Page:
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Horatio Nelson on Connected Histories


One of our summer interns from Leicester University, Charlotte Ward, writes in a guest post:

For my BA dissertation I am looking at ‘Crime and Punishment in the British Navy and Army during the wars with France from 1793-1815’ so I decided that I would create a connection that was linked to this topic. As this was my first connection I thought it would be a good idea to research a well-known person as this would probably mean that it would produce more results. I decided to choose Horatio Nelson, the famous admiral who led Britain to victory at sea with battles that included the Nile, Copenhagen and Trafalgar. For my initial search I typed ‘Horatio Nelson’ into the person bar and set the years to 1793-1815, the years of my dissertation topic. Even though Nelson died in 1805 at the Battle of Trafalgar I thought that there might be a fair amount about his legacy including documents, images, memorials etc that were made after his death. This search produced 227 matches across three databases. 209 of these matches came from the British Museum Image Collection Database where, as I previously stated, many of these images are from after he died to commemorate his life and achievements.

As Nelson’s exploits during the Napoleonic Wars are famous and well known, I thought it would be interesting to see if anything from earlier on in his naval career or indeed in his life would come up in a search. So I tried a new search and changed the dates to encompass the entirety of his life (1758-1805). This produced 135 matches across four databases. One match I found particularly interesting, seeing as I am researching an area of crime and punishment, was from the Proceedings of the Old Bailey Online. Captain Nelson had been a character witness at the trial of a man called James Carse who had been accused, and was found guilty of, the murder of a woman. Nelson describes the man as being ‘melancholy’ and ‘quiet’ and believes that because he was not a drunkard or used to drinking so he believed that as the man had been drinking that night he was probably not used to the effects of the alcohol and that this might be to blame. Nelson also makes a very salient point about the nature of crime in the navy stating that ‘it seldom happens that any man can serve four years without being guilty of some sort of offence’ which is something I will consider in my dissertation. Also, rather interestingly, one of the lawyers was William Garrow someone else whose life and exploits I am especially interested in.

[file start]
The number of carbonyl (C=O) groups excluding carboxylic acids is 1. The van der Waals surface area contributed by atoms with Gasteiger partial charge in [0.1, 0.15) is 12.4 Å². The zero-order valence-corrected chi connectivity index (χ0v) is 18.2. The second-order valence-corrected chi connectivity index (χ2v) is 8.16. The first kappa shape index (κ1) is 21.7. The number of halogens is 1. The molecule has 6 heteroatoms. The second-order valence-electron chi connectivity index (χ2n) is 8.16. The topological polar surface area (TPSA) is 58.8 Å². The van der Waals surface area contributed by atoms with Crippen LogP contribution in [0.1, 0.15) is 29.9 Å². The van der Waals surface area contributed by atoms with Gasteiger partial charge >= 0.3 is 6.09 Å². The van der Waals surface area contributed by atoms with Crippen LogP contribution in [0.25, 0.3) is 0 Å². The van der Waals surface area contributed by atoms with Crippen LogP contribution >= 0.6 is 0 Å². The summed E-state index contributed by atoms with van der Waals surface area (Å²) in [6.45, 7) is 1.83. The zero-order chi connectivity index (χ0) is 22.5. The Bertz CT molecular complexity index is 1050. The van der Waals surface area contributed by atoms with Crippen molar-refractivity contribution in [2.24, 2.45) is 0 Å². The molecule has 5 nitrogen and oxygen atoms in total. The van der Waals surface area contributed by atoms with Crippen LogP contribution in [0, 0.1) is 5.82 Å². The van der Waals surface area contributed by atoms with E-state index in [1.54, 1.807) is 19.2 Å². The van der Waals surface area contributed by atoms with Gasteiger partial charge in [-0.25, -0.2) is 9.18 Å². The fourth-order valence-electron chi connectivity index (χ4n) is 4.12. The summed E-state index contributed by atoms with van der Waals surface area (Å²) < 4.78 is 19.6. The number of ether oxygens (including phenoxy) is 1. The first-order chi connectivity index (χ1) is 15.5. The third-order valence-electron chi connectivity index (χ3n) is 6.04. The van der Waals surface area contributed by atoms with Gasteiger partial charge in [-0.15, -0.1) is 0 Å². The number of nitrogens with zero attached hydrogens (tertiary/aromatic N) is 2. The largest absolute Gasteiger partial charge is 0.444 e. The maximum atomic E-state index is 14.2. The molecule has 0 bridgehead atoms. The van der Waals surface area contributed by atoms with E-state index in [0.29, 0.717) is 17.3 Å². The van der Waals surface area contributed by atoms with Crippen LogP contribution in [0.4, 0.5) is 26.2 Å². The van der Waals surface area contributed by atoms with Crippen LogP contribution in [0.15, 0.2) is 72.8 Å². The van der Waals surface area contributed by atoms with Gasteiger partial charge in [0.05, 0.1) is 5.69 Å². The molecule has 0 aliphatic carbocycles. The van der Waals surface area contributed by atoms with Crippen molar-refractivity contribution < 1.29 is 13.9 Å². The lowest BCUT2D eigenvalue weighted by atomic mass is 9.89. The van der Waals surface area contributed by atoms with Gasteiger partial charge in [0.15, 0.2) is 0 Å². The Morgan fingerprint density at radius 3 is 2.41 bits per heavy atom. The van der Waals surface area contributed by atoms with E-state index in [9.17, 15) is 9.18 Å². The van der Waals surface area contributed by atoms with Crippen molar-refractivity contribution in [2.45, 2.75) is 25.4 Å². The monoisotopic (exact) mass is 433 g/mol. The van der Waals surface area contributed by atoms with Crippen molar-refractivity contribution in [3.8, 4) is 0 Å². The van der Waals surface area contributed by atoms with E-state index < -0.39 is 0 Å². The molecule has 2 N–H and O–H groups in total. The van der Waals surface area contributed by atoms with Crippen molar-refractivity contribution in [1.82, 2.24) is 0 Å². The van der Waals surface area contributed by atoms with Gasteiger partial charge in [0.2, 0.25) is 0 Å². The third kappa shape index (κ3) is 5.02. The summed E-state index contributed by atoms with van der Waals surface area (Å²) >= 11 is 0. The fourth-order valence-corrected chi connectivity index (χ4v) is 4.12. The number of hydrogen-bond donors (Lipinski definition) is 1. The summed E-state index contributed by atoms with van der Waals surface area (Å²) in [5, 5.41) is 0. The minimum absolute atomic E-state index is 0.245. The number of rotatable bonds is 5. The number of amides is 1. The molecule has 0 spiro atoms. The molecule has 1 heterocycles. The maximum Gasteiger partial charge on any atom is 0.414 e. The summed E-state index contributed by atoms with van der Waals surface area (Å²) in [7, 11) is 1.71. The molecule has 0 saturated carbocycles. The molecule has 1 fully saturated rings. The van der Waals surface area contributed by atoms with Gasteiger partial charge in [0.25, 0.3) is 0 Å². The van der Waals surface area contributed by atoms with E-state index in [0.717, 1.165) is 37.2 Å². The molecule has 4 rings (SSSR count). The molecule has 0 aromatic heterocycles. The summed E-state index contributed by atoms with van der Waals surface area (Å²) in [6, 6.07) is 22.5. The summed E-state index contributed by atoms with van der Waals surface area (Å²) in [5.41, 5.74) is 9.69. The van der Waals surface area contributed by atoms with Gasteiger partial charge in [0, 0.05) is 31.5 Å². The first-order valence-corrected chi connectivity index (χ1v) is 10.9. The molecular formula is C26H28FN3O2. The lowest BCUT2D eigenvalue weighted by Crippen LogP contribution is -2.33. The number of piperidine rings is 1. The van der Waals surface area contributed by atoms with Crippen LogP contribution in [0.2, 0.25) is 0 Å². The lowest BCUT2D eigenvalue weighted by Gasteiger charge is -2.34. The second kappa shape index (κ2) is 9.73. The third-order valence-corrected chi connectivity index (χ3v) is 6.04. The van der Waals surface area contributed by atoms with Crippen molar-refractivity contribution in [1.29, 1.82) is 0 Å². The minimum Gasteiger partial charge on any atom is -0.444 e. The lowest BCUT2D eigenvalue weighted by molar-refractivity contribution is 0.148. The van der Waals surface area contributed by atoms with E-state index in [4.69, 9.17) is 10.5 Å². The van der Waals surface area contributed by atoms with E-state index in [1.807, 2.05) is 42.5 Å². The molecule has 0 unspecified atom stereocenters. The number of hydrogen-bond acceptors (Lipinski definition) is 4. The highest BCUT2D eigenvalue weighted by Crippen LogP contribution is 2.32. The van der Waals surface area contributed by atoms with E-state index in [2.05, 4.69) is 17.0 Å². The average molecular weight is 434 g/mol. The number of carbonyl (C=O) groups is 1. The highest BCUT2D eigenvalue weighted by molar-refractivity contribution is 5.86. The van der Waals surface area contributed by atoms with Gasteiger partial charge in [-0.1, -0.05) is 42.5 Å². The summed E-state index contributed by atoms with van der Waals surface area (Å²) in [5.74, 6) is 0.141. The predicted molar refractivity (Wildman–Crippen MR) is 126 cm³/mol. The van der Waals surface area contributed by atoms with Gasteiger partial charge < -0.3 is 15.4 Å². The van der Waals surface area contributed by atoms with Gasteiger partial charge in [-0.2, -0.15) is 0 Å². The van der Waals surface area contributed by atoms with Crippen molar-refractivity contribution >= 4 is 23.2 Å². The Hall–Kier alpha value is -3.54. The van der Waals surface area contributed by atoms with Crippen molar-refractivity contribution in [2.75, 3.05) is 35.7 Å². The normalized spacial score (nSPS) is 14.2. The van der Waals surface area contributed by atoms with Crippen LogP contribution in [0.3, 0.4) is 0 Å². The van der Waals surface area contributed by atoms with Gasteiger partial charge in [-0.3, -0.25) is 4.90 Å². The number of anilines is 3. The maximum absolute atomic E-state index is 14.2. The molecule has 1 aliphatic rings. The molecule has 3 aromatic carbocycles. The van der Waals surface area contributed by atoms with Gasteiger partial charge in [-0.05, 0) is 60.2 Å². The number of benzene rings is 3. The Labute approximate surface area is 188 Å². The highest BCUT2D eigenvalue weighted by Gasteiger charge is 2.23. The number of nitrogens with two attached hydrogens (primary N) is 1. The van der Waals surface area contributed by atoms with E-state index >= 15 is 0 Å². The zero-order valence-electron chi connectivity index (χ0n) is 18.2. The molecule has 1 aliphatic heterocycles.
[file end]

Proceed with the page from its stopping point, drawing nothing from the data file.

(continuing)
Connected Histories is a fantastic resource. I have discovered things I may not have thought to look at and probably would not have come across. It is great to be able to save things that you find in an easy to access list as I often find that when I am researching things online I often have too many tabs open or I lose and forget certain pages I have visited. Although many of the databases are not free to use (though thankfully like many universities mine is signed up to all of them) it does allow you to see the sheer volume there could potentially be on a certain topic, person or place. Those that are free to use make for fascinating reading and provide a glimpse into online historical collections.